Sedona International Film Festival Review: Reparation

Sedona International Film Festival Review: Reparation

Reparation, in as pure and beautiful way as one can imagine, captures the torture and heartache of man reliving the past he once forgot.

In this narrative, we’re placed into the live of Bob, played by Marc Menchaca, an ex air force cop, with a gap in his memory spanning 3 years. This, along with a severe case of Post Traumatic Stress Disorder, leaves Bob barely able to cope with life, and a shell of the man he once was. Whilst struggling to cope with life itself, he somehow finds love, and even starts a family. Things seem to be going well for Bob, and not only is he no longer struggling, he is thriving. Everything changes when an old friend of Bob’s from the Air Force who is seemingly friendly, yet hostile, comes to town. Enter Jerome, played by Jon Huertas, a man on a mission, a man searching for answers, searching for Reparation. The evolution of the screenplay, starting with Jerome’s first appearence, is spectacular.

This feature¬†continues to evolve from there as mysteriously Bob’s daughter Charlotte, begins having erie dreams recalling Bob’s past, the past he has forgotten. Through these dreams, and subsequent illustrations Charlotte provides, Bob begins to recall these memories, and they are affirmed by Jerome himself. This haunting element of Reparation truly drives home the empathy you have for Bob, as he realizes who he really is, and what he’s done. As the picture begins to get less distorted, and more defined, Bob realizes that he’s done something he could not undo, and he could not forget a second time. Life for him will never be the same, although he thought that the first time he experienced these moments, yet experiencing them a 2nd time is not the same, but far worse.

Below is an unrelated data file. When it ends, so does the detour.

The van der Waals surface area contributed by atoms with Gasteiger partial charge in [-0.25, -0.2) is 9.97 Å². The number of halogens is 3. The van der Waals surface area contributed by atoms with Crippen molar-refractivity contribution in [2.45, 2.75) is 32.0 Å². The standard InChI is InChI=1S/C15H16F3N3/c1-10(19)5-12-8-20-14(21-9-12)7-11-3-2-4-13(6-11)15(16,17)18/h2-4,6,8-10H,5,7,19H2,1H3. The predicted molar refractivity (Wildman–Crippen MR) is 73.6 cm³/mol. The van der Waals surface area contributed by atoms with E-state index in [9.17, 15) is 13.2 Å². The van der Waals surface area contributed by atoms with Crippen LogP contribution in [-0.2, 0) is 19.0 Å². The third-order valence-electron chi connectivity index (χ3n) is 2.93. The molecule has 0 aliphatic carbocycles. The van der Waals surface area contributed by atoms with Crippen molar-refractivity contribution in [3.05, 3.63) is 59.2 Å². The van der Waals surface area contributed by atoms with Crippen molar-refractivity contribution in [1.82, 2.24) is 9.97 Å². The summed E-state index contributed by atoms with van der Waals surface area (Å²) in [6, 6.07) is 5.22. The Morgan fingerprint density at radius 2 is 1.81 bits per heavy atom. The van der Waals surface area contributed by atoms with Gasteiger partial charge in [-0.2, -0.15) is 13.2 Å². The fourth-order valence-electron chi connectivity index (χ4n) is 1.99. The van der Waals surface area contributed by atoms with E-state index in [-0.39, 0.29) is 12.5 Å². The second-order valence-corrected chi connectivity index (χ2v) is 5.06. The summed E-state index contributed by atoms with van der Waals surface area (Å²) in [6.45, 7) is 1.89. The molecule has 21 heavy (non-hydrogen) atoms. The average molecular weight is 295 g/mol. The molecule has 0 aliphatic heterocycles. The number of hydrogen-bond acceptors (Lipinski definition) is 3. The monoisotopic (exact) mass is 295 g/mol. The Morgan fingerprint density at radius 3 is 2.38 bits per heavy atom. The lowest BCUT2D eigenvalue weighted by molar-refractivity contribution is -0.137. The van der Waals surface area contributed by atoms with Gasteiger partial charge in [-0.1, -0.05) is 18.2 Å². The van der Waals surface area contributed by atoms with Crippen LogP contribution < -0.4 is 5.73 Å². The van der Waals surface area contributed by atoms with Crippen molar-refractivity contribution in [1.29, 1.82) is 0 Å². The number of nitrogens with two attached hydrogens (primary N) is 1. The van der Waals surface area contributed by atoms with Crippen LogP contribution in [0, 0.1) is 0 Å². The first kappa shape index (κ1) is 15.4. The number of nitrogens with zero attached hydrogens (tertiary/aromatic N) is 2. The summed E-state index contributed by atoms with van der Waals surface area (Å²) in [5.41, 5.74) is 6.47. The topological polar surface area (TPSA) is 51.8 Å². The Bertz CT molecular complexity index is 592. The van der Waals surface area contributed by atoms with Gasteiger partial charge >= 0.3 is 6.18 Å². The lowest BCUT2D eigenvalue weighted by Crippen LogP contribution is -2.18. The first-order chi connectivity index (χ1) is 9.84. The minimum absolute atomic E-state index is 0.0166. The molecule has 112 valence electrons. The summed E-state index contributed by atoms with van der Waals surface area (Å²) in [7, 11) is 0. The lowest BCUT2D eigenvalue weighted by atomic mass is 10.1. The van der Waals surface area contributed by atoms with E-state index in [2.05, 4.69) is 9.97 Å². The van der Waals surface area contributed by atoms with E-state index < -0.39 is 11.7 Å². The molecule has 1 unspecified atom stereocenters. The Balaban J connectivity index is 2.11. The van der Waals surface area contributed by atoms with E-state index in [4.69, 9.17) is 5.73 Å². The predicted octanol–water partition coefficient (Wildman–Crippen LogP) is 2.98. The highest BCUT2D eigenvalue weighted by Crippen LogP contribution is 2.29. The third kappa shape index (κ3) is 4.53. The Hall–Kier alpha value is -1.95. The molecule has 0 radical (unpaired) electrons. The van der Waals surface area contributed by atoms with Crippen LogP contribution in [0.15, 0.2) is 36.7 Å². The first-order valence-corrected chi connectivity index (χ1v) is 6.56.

Playing a character like Bob, who is so complex, with so many layers and all of them on display for the audience, is no small task. Menchaca is remakable in his work in Reparation, aided by the impressive performances by Huertas, and Virginia Newcomb as Bob’s Wife. The editing in this film also adds a layer of suspense necessary for building the tension this feature needs to succeed, and the cinematography is also an enjoyable aspect of this movie.

Reparation is a feature like no other. This film is difficult to watch, and no in a sense of lack of quality, because quality defines this film. This narrative has elements that everyone can relate to, and sympathize with. I experienced fear, joy, sadness, shock, and anger throughout this story. This film is truly special, there is no other accurate way of describing it; a marvelous accomplishment by Director/Writer Kyle Ham to conjure up such a beautiful film, without overplaying any individual aspect. I hope to see this film in future festivals, and would love a theatrical release, as it is a shining example of how to write a screenplay and how to execute that script.

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